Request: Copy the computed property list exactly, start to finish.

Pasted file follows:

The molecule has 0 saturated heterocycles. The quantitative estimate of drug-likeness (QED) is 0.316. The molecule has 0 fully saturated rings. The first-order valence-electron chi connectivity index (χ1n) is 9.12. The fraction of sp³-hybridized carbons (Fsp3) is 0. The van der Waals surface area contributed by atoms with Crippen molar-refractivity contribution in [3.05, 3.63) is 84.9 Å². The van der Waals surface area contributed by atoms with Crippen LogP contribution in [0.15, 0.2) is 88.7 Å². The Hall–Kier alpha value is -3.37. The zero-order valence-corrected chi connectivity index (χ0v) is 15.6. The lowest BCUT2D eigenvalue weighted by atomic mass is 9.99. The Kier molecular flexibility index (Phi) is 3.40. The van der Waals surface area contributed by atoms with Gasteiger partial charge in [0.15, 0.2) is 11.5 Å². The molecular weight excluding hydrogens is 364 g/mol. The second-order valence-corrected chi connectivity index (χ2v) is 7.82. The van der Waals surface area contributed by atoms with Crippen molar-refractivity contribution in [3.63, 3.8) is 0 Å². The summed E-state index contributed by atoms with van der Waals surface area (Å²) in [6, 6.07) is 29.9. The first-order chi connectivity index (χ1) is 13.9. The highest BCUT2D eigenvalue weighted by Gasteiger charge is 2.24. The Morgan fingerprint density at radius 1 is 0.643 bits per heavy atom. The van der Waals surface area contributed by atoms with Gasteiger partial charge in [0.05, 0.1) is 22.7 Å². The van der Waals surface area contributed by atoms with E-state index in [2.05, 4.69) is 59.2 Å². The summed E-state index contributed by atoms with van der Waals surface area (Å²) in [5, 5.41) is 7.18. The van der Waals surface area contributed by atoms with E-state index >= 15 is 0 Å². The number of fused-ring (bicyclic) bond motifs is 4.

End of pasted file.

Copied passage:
The molecule has 0 saturated heterocycles. The quantitative estimate of drug-likeness (QED) is 0.316. The molecule has 0 fully saturated rings. The first-order valence-electron chi connectivity index (χ1n) is 9.12. The fraction of sp³-hybridized carbons (Fsp3) is 0. The van der Waals surface area contributed by atoms with Crippen molar-refractivity contribution in [3.05, 3.63) is 84.9 Å². The van der Waals surface area contributed by atoms with Crippen LogP contribution in [0.15, 0.2) is 88.7 Å². The Hall–Kier alpha value is -3.37. The zero-order valence-corrected chi connectivity index (χ0v) is 15.6. The lowest BCUT2D eigenvalue weighted by atomic mass is 9.99. The Kier molecular flexibility index (Phi) is 3.40. The van der Waals surface area contributed by atoms with Gasteiger partial charge in [0.15, 0.2) is 11.5 Å². The molecular weight excluding hydrogens is 364 g/mol. The second-order valence-corrected chi connectivity index (χ2v) is 7.82. The van der Waals surface area contributed by atoms with Crippen molar-refractivity contribution in [3.63, 3.8) is 0 Å². The summed E-state index contributed by atoms with van der Waals surface area (Å²) in [6, 6.07) is 29.9. The first-order chi connectivity index (χ1) is 13.9. The highest BCUT2D eigenvalue weighted by Gasteiger charge is 2.24. The Morgan fingerprint density at radius 1 is 0.643 bits per heavy atom. The van der Waals surface area contributed by atoms with Gasteiger partial charge in [0.05, 0.1) is 22.7 Å². The van der Waals surface area contributed by atoms with E-state index in [2.05, 4.69) is 59.2 Å². The summed E-state index contributed by atoms with van der Waals surface area (Å²) in [5, 5.41) is 7.18. The van der Waals surface area contributed by atoms with E-state index >= 15 is 0 Å². The number of fused-ring (bicyclic) bond motifs is 4.